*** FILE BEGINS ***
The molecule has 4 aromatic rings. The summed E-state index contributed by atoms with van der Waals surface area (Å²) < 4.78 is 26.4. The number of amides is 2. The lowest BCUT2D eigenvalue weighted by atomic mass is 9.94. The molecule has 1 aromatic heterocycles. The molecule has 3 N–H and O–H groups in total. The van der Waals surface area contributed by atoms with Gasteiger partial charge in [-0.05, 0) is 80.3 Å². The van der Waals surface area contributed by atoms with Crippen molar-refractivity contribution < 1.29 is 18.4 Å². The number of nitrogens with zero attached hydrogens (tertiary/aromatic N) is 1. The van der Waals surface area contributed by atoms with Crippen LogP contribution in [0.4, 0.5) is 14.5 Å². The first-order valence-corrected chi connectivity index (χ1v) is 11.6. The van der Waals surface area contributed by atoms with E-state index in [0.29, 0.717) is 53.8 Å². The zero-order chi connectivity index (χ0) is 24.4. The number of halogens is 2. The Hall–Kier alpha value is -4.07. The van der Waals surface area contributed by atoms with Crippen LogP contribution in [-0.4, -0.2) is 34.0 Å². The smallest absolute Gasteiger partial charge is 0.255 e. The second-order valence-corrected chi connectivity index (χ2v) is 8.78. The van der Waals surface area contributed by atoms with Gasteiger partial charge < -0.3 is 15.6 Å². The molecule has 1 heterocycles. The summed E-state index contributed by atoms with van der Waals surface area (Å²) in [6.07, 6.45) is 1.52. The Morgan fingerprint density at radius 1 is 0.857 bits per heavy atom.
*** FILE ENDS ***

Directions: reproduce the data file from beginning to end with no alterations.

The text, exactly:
The molecule has 4 aromatic rings. The summed E-state index contributed by atoms with van der Waals surface area (Å²) < 4.78 is 26.4. The number of amides is 2. The lowest BCUT2D eigenvalue weighted by atomic mass is 9.94. The molecule has 1 aromatic heterocycles. The molecule has 3 N–H and O–H groups in total. The van der Waals surface area contributed by atoms with Gasteiger partial charge in [-0.05, 0) is 80.3 Å². The van der Waals surface area contributed by atoms with Crippen molar-refractivity contribution < 1.29 is 18.4 Å². The number of nitrogens with zero attached hydrogens (tertiary/aromatic N) is 1. The van der Waals surface area contributed by atoms with Crippen LogP contribution in [0.4, 0.5) is 14.5 Å². The first-order valence-corrected chi connectivity index (χ1v) is 11.6. The van der Waals surface area contributed by atoms with E-state index in [0.29, 0.717) is 53.8 Å². The zero-order chi connectivity index (χ0) is 24.4. The number of halogens is 2. The Hall–Kier alpha value is -4.07. The van der Waals surface area contributed by atoms with Crippen LogP contribution in [-0.4, -0.2) is 34.0 Å². The smallest absolute Gasteiger partial charge is 0.255 e. The second-order valence-corrected chi connectivity index (χ2v) is 8.78. The van der Waals surface area contributed by atoms with Gasteiger partial charge < -0.3 is 15.6 Å². The molecule has 1 heterocycles. The summed E-state index contributed by atoms with van der Waals surface area (Å²) in [6.07, 6.45) is 1.52. The Morgan fingerprint density at radius 1 is 0.857 bits per heavy atom.